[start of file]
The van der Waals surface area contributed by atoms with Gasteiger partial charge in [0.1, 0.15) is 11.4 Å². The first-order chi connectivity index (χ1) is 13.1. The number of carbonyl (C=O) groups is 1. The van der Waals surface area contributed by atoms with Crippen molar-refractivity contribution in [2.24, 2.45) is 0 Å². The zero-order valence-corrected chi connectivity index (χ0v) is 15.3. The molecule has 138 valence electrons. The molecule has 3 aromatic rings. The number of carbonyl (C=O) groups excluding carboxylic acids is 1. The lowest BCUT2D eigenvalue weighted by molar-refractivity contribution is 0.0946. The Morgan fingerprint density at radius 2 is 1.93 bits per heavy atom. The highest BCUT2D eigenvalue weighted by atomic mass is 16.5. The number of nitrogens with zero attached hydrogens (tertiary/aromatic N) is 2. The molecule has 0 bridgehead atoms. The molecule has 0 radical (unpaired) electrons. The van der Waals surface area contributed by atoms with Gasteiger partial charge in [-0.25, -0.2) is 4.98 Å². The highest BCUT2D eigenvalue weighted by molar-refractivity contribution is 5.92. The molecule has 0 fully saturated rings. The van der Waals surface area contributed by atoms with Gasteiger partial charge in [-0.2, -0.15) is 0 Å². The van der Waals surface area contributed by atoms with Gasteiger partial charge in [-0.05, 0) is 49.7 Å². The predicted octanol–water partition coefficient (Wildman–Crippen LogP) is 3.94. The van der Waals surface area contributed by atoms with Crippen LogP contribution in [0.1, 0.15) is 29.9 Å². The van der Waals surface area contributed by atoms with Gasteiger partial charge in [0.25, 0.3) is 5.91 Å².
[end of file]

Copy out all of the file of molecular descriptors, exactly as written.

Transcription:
The van der Waals surface area contributed by atoms with Gasteiger partial charge in [0.1, 0.15) is 11.4 Å². The first-order chi connectivity index (χ1) is 13.1. The number of carbonyl (C=O) groups is 1. The van der Waals surface area contributed by atoms with Crippen molar-refractivity contribution in [2.24, 2.45) is 0 Å². The zero-order valence-corrected chi connectivity index (χ0v) is 15.3. The molecule has 138 valence electrons. The molecule has 3 aromatic rings. The number of carbonyl (C=O) groups excluding carboxylic acids is 1. The lowest BCUT2D eigenvalue weighted by molar-refractivity contribution is 0.0946. The Morgan fingerprint density at radius 2 is 1.93 bits per heavy atom. The highest BCUT2D eigenvalue weighted by atomic mass is 16.5. The number of nitrogens with zero attached hydrogens (tertiary/aromatic N) is 2. The molecule has 0 bridgehead atoms. The molecule has 0 radical (unpaired) electrons. The van der Waals surface area contributed by atoms with Gasteiger partial charge in [-0.25, -0.2) is 4.98 Å². The highest BCUT2D eigenvalue weighted by molar-refractivity contribution is 5.92. The molecule has 0 fully saturated rings. The van der Waals surface area contributed by atoms with Gasteiger partial charge in [-0.2, -0.15) is 0 Å². The van der Waals surface area contributed by atoms with Gasteiger partial charge in [-0.05, 0) is 49.7 Å². The predicted octanol–water partition coefficient (Wildman–Crippen LogP) is 3.94. The van der Waals surface area contributed by atoms with Crippen LogP contribution in [0.1, 0.15) is 29.9 Å². The van der Waals surface area contributed by atoms with Gasteiger partial charge in [0.25, 0.3) is 5.91 Å².